A major challenge for students in both modes was computers' promotion of a student-centred approach. Lecturers' and students' expertise in managing Lotus Notes was emphasized as a determinant determinant, a polynomial expression that is inherent in the entries of a square matrix. The size n of the square matrix, as determined from the number of entries in any row or column, is called the order of the determinant. factor in the promotion of student-centered models inside the lecture room in face-to-face instruction. One of the lecturers showed very little knowledge of the use of the platform, causing her students to feel that the use of Lotus Notes had not changed anything significantly. On the other hand, lecturers emphasized the different attitudes that students can take when using technologies for learning. Some of them became very quickly involved while some were very reluctant to change their traditional passive role inside the lecture room. As one of the lecturers phrased it, "There are still some students who are afraid of being unable to use Lotus Notes" (RV).
One of the lecturers employed software simulators inside the lecture room and showed complete agreement with the idea of computers promoting student-centered approaches. During the process of analyzing a particular case, they were the producers of the needed theory to solve cases and practical problems: "My students have to answer questions and encourage discussion ... They have to make enlightening en·light·en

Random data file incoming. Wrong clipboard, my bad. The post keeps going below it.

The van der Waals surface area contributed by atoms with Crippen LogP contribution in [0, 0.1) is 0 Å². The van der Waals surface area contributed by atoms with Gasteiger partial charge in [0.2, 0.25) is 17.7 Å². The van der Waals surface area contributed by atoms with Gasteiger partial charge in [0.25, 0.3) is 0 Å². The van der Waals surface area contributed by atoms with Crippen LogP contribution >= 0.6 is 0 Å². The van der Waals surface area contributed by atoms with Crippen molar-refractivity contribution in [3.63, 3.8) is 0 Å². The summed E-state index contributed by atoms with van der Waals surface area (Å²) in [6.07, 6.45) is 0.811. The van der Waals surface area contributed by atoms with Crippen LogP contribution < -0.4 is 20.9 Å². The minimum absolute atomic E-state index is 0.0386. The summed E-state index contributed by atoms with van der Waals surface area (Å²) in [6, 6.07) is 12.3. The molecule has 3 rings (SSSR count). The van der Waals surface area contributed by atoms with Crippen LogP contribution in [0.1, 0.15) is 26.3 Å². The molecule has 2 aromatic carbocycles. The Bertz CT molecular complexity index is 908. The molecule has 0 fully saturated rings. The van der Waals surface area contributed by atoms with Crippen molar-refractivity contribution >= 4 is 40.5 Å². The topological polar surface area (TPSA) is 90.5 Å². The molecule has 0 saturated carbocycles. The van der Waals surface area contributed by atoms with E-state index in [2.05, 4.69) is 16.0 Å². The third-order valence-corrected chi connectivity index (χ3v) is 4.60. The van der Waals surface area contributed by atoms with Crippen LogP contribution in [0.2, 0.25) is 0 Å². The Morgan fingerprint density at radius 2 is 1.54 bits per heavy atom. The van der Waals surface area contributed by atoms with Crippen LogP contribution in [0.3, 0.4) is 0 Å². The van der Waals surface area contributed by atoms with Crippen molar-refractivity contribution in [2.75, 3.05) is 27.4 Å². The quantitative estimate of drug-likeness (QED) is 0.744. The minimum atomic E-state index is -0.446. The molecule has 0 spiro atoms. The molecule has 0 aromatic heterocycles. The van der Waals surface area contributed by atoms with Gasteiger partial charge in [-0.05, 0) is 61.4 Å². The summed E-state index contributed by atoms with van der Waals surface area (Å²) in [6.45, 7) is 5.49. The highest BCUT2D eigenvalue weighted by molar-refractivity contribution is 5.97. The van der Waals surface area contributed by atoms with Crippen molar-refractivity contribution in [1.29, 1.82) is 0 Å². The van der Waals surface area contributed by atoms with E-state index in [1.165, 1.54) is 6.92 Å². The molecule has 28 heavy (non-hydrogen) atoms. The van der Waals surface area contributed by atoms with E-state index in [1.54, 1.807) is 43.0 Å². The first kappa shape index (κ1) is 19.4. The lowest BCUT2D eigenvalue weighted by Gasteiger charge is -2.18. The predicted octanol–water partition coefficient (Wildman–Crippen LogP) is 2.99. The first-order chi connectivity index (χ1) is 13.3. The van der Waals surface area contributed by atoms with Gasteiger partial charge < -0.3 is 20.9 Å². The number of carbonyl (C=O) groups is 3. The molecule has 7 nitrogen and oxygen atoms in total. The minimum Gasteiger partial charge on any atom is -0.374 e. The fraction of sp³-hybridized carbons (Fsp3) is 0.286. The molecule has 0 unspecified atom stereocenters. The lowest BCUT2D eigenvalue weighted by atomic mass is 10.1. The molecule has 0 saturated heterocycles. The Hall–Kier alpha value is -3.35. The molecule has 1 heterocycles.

tr.v. en·light·ened, en·light·en·ing, en·light·ens
1. To give spiritual or intellectual insight to: comments to their classmates Classmates can refer to either:
JAV Japanese Adult Video
JAV Ilulissat, Greenland (Airport Code)
JAV Jeanne d'Arc de Vaugirard (Paris)
JAV Journey Adventure Vehicle
JAV Java Applet Viewer
JAV Java Alignment Viewer ).
For those students in the teleconferencing-online model, this issue was even more relevant. One of the students expressed with vivacity: "I think this is what I have learnt (from the teleconferencing-online instruction model): to search for information following my own interest" (RH).
Usage of Internet
One of the key topics that was crucial in the transformation of students' and lecturers' role and interaction was their use of computers and the Internet. One lecturer in the face-to-face model expressed concern because she and her students did not have enough computer skills to use Lotus Notes. She explained: "We all need to be trained to use computers better" (RV). Another lecturer saw this as an opportunity to encourage class discussion. As he phrased it: "Those students who did not have a lecture with me before are not familiar with the use of the platform. If students don't know Don't know (DK, DKed)
"Don't know the trade." A Street expression used whenever one party lacks knowledge of a trade or receives conflicting instructions from the other party. how to use Lotus Notes, I tell them to approach those classmates who use it or to come to me to solve any problems they may have" (JAV).
Computer skills were a determinant factor within the teleconferencing-online mode. Both lecturers and students in this mode said they spent several hours of the day connected to the Internet using the course website. One student within the face-to-face mode said with enthusiasm: "I use my Laptop Same as laptop computer.
laptop - portable computer at least more than five hours daily. If I am not using it for working purposes, I use it to listen to music. I have everything inside my Laptop" (EG).